Torsion is the twisting of an object, caused

by a moment acting about the object’s longitudinal axis. It is a type of deformation. A moment which tends to cause twisting is

called torque. A common example of an object subjected to

torsion is the transmission shaft, which is used to transmit power by rotation. This could be the drive shaft and axles used

to transmit power from the engine of a car to the wheels, for example, or the shafts

used to transmit power from the blades of a wind turbine to its generator. Let’s explore what happens when we apply

torque to a circular bar. We can see that the applied torque causes

the bar to deform by twisting. An interesting thing we can observe is that

individual cross-sections of bar do not get distorted by the twisting. We can imagine that the bar is made up of

multiple individual disks, which rotate relative to each other when the torque is applied,

but do not deform. This is only true because the cross-section

of the bar is axisymmetric. A bar with a rectangular cross-section is

not axisymmetric, and so torsion results in warping of the bar cross-sections. This warping is complex, so in this video

we will keep things simple and only consider torsion as it relates to circular bars. Let’s fix our bar at one end, and track how

a line between point A and point B deforms as we apply a torque to the other end. The applied torque causes the free end of

the bar to rotate by an angle Phi. This is called the angle of twist. It varies linearly from zero at the fixed

end of the bar to Phi at the free end of the bar. We can calculate the angle of twist using

this equation. It is a function of four parameters – the

length of the bar L, the applied torque T, the shear modulus G, which is a material property,

and J, which is the polar moment of inertia. So, what is the polar moment of inertia? It defines the resistance of a cross-section

to torsional deformation, due only to the shape of the cross-section. The polar moment of inertia for a hollow bar

with an outer radius r.o and an inner radius r.i can be calculated using this equation. Setting the inner radius to zero gives us

the equation for a solid bar. One neat thing about the equation for the

angle of twist is that it gives us a way to determine a material’s shear modulus G experimentally. If we apply a known torque to a bar of known

length and cross-section, and measure the resulting angle of twist, we can use that

information to calculate the material’s shear modulus G. Torsion generates stresses and strains within

the bar, which we need to be able to calculate so that we can make sure our bar won’t fail. To figure out how to calculate these stresses

and strains, we can start by observing how a small rectangular element on the surface

of our bar deforms. The element is initially rectangular, but

when the torque is applied it gets distorted. Let’s take a closer look. Because the bar is axisymmetric, we know that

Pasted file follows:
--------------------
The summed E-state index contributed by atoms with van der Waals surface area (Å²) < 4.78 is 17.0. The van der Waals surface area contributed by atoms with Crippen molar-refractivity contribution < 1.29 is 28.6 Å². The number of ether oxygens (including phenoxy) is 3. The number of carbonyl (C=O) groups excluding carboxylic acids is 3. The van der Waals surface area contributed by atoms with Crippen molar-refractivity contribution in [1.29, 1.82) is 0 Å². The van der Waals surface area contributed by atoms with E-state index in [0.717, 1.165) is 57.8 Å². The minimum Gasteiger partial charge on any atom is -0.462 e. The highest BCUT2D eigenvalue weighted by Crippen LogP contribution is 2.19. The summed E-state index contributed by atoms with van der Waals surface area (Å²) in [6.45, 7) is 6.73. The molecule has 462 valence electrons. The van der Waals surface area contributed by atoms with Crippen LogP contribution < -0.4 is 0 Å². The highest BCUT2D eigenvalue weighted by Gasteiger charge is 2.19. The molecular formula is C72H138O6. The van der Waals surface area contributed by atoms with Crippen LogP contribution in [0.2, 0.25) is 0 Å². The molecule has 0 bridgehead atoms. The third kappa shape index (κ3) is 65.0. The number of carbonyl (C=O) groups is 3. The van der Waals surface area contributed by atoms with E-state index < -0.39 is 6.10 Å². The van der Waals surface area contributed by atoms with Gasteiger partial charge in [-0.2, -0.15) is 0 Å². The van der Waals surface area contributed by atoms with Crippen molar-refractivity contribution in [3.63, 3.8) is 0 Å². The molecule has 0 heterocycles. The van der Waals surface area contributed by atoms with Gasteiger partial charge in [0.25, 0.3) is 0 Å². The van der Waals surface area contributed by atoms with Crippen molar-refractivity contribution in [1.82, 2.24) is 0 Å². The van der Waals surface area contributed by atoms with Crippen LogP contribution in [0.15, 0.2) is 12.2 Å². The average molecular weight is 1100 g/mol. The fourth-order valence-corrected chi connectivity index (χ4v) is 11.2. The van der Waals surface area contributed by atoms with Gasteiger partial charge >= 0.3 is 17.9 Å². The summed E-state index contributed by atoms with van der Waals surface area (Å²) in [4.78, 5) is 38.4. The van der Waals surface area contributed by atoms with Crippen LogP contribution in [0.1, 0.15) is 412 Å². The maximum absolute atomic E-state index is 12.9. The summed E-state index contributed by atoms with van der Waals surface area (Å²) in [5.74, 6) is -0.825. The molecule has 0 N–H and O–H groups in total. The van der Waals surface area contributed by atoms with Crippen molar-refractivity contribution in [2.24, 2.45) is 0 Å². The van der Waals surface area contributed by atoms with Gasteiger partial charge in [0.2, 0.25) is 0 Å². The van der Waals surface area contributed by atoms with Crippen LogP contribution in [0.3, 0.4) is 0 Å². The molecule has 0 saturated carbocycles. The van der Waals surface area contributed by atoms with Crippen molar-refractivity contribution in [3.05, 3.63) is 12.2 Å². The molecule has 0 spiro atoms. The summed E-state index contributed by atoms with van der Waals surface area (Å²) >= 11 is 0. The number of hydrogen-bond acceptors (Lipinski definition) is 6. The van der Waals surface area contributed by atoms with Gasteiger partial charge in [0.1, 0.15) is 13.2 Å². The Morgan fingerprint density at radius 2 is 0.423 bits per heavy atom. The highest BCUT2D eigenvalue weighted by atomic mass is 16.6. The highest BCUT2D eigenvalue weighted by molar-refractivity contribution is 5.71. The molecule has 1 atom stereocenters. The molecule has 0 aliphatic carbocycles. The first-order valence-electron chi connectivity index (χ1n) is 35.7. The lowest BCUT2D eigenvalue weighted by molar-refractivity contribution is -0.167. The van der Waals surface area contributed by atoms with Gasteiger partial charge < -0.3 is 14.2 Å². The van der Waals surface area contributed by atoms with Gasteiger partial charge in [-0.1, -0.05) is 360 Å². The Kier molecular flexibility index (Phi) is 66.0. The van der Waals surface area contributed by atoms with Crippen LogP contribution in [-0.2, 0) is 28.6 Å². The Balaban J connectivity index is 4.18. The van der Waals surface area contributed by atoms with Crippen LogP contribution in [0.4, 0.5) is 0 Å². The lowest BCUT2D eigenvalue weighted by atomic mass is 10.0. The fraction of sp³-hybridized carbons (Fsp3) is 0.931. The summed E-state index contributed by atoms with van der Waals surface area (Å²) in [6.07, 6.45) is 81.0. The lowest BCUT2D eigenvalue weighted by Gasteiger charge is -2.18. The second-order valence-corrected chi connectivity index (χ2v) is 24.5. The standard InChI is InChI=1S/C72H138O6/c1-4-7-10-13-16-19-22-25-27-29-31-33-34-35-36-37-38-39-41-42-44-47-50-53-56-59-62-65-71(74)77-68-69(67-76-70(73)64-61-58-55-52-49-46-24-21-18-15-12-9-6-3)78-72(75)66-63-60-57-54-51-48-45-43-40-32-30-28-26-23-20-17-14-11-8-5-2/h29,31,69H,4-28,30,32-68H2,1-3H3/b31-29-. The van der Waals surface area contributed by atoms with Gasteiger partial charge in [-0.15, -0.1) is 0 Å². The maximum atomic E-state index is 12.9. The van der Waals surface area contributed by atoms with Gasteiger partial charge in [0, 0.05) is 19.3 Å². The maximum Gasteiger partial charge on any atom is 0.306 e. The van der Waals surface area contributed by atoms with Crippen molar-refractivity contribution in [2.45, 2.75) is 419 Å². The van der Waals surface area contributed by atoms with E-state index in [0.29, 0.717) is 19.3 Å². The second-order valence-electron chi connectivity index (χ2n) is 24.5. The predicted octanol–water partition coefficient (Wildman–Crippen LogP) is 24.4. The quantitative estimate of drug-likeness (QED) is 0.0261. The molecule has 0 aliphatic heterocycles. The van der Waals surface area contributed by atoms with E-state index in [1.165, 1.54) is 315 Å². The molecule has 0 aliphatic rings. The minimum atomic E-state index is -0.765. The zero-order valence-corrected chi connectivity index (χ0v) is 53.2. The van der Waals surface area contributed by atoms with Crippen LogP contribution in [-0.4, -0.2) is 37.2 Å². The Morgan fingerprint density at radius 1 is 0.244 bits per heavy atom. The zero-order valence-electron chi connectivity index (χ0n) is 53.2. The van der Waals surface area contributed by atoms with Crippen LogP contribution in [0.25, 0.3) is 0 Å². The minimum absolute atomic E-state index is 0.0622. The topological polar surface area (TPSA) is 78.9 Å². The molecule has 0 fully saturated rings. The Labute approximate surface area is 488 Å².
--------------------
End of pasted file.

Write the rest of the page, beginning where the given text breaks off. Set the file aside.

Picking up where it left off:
individual cross-sections will rotate but won’t get distorted. So the sides C-F and D-E of the element will

only move vertically along the lines shown here. After the torque is applied, the angles of

the element are no longer 90 degree angles. This gives rise to a shear strain, which corresponds

to the angle you can see here. We can calculate the shear strain by considering

only the geometry of the bar and the deformation. It corresponds to this angle between A-B and A-B’. We can use trigonometry to derive an equation

for shear strain. For small angles, Gamma will be approximately

equal to the tangent of Gamma, which makes it equal to the length B-B’ divided by

the length A-B. A-B is the length L of the bar. We can calculate the length B-B’ by realising

that it is the arc length of a circle with a radius R, covering an angle equal to the

angle of twist Theta. So the shear strain is equal to the radius

of the bar multiplied by the angle of twist, divided by the length of the bar. This is actually only an equation for the

shear strain on the surface of the bar. But what about inside it? It turns out that the shear strains increase

linearly with the distance from the centre of the cross-section. So if we define Rho as the radial distance

from the centre of the cross-section, we can replace r in this equation with Rho, to give

us an equation we can use to calculate shear strain due to torsion at any point within

the bar. That’s shear strains covered, but what about

shear stresses? Like the shear strains, shear stresses increase

linearly with the distance from the centre of the cross-section, with the maximum shear

stress occurring on the outer surface, as you can see here. This is true for a solid bar, but also for

a hollow bar. This is useful to know because it means that

hollow bars are way more efficient at carrying torsional loads, since the central part of

a solid bar is only resisting a small part of the total load. Let’s consider a small element within our

cross section that has an area equal to dA and is located at a distance Rho from the

centre of the cross-section. The internal force acting on this element

is equal to its area dA multiplied by the shear stress Tau. We can use this information to work out an

equation for calculating the shear stresses. The moments caused by the internal forces

acting on all of the elements within the cross-section must sum up to be equal to the torque T, otherwise